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FIRST-PERSON: Crossover — too important to neglect in prayer

PHOENIX (BP) — Southern Baptists will meet in Phoenix for the 2017 annual convention on June 13-14. A citywide evangelistic outreach known as Crossover is organized every year before the convention. This year, on Sunday night, June 11, evangelist Greg Laurie with Harvest America will be preaching the Gospel at the University of Phoenix Stadium, the home of the Arizona Cardinals football team.

Crossover Arizona is a wonderful opportunity, even now, for us to begin praying for the thousands of people who will gather to hear the life-transforming message of Christ in Phoenix and streamed around the world. Our prayers along with the proclamation of the Gospel have tremendous power to advance God’s Kingdom.

It has been said that prayer without evangelism lends itself to mysticism, and evangelism without prayer lends itself to presumption. Prayer without Gospel proclamation and Gospel proclamation without prayer is akin to a boxer trying to fight with one hand tied behind his back. Two hands working in harmony are so much more effective.

Prayer by itself packs a powerful punch. The Gospel by itself is powerful as well. But God desires these two spiritual weapons to function simultaneously. Prayer and Gospel proclamation unleashed together on the battlefield for men’s souls is a divinely volatile mix, capable of “demolishing arguments and every pretension that sets itself up against the knowledge of God” (2 Corinthians 10:5).

I had the privilege of witnessing the one-two punch of prayer and the Gospel in Argentina during a weeklong evangelistic campaign. The evangelist preached on an elevated platform, about 10 feet high. This made the preacher more visible to the vast crowd. But there was a more important reason for the elevated platform. Underneath, more than 100 intercessors were raising their voices to God.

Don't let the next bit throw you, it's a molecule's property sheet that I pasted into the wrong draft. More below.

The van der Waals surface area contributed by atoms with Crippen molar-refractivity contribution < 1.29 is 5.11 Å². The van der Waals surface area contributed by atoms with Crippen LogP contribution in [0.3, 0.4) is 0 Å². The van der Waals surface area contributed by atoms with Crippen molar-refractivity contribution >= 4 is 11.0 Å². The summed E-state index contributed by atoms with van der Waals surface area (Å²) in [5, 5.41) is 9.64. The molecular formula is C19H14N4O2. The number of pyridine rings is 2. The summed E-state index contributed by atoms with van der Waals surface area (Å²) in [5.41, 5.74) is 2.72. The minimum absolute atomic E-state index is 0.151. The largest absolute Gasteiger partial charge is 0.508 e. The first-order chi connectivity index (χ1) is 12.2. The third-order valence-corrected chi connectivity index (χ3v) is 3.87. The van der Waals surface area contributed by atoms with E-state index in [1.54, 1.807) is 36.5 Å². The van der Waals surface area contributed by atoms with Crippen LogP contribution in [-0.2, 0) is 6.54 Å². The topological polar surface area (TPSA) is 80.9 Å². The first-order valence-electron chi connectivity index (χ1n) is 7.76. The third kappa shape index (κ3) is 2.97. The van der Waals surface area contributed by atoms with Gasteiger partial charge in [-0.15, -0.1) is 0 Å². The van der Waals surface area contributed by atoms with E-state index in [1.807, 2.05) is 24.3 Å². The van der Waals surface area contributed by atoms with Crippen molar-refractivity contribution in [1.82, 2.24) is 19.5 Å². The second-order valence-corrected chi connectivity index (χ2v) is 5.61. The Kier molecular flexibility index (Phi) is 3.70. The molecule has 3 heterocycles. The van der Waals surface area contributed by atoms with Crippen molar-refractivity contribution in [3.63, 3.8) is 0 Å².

Well before the first worship song, and all the way through to the altar call, we prayed for the salvation of those who heard the message. We were invisible to the crowd but very visible to God. I’ll never forget the palpable presence of God under that platform and in the lives of those who responded to the Gospel — many hundreds gave their lives to Christ.

In Phoenix, on the night of June 11 there might not be an army of intercessors under the platform. Instead, they will be spread around the city and state and probably even spread throughout the stands at the University of Phoenix Stadium.

The last time this stadium figured so prominently in the national spotlight was during the 2015 Super Bowl. You might remember that game. The Patriots snatched victory from the jaws of certain defeat when, on the last play of the game and with less than a minute to play, they intercepted the ball on the one yard line. An improbable victory was wrestled from the hands of the adversary.

The event scheduled for June 11 in that very same stadium will not be a football game. But make no mistake. It will certainly be a contest, a battle and an intense spiritual struggle. And the spoils of victory are astronomically more important than a mere trophy. The eternal destinies of thousands of people will hang in the balance.

We will pray and the message will be proclaimed. It will be a message about the Victorious One who, by all appearances, had been defeated. The adversary’s game plan appeared to have carried the day. He had run out the clock, it seemed. The Son of God hung dead upon the cross, and there was no hope.

But God is the keeper of the clock, and He is very adept at intercepting the adversary’s schemes. On the third day the Victorious One — the crucified, dead and buried one — rose from the dead, turning apparent defeat into glorious victory for all who believe in Him.

This message is too important to neglect in prayer. Jesus is the hope of Phoenix, the nation and the world. Let’s begin to pray today that on the evening of June 11 the proclamation of the cross over Phoenix transforms lives around the world.

    About the Author

  • Ralph Tone